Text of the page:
Accelerating Innovation in the Middle East: Lessons for the Developing World

Saturday, 15 February 2014: 10:00 AM-11:30 AM
Acapulco (Hyatt Regency Chicago)
The economic value of innovation is widely discussed in the science and technology community, but the science and technology community is less adept at linking innovation to entrepreneurship and business growth. This connection, however, is crucial in the developing world where resources to invest in science, technology, and innovation are more limited and the need for economic development more desperate—particularly in the Middle East, where political instabilities are exacerbated and fragile democracies threatened by a lack of economic opportunity. The large population of under-employed and unemployed young people in the Middle East is frustrated by the lack of economic growth, and this frustration was a primary spark for the still ongoing transformations of the “Arab Spring.” Amidst the backdrop of political and social upheaval, many efforts are underway to promote a more dynamic innovation ecosystem in the Middle East by stimulating and linking people, institutions, ideas, and capital; it appears that an entrepreneurial revolution may now be taking hold. This session highlights exciting activities that are encouraging the growing culture of innovation and connecting new ideas in science and technology to business growth. These examples can provide helpful models for development in other parts of the world.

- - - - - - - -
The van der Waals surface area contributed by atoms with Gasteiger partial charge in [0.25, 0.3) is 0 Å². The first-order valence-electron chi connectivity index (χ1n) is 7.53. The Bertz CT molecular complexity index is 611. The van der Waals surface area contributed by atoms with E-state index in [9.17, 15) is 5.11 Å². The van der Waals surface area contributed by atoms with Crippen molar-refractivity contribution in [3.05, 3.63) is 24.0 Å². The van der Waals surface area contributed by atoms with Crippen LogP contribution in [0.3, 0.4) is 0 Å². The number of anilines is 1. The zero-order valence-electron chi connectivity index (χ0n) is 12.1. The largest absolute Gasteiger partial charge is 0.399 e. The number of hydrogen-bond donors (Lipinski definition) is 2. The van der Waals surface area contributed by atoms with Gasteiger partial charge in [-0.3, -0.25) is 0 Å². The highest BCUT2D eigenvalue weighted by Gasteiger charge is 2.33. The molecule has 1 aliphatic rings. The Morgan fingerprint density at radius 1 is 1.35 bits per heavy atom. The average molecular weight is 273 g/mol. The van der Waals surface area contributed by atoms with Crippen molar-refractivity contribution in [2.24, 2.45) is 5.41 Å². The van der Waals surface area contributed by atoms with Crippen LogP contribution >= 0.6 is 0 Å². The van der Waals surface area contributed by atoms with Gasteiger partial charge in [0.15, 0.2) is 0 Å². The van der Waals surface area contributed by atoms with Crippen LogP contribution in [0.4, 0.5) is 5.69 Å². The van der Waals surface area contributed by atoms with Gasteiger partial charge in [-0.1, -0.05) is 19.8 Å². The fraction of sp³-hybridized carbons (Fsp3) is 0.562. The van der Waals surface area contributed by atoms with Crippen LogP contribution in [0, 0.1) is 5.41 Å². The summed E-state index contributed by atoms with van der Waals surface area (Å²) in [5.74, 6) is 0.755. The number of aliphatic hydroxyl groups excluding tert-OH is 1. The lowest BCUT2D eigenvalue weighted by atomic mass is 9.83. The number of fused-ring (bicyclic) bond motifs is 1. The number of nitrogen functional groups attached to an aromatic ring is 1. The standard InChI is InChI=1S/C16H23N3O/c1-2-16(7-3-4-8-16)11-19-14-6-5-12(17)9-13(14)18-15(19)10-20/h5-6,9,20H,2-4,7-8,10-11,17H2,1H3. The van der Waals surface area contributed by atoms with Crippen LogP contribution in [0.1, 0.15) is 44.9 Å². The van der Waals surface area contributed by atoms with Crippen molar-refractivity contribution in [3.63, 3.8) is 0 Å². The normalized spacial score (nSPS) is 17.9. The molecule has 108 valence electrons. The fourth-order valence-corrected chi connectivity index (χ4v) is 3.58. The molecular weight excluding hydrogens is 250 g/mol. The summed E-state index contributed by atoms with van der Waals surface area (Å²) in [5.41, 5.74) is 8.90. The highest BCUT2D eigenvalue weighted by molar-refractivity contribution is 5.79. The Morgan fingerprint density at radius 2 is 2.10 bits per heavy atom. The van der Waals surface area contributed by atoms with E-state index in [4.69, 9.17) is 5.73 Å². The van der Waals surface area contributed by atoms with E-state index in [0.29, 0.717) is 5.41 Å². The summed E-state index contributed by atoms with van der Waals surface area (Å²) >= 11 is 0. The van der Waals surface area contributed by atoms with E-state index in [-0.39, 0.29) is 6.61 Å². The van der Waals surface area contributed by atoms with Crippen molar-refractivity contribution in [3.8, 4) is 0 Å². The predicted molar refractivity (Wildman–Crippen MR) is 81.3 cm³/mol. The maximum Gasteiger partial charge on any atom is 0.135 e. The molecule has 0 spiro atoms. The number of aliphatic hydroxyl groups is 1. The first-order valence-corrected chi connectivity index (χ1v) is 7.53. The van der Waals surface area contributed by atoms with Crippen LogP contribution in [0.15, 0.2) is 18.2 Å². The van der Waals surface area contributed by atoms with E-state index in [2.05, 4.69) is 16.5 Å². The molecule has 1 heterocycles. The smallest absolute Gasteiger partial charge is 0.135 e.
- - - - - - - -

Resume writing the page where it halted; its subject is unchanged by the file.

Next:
Lara Campbell, CUBRC Center for International Science and Technology Advancement
Christopher M. Schroeder, Author
Ghada Amer, Arab Science and Technology Foundation
Regional and Local Efforts to Encourage Entrepreneurship
Firas BenAchour, Tunisian American Young Professionals
Drawing on the Arab Diaspora to Promote Entrepreneurship
See more of: Global Perspectives and Issues
See more of: Symposia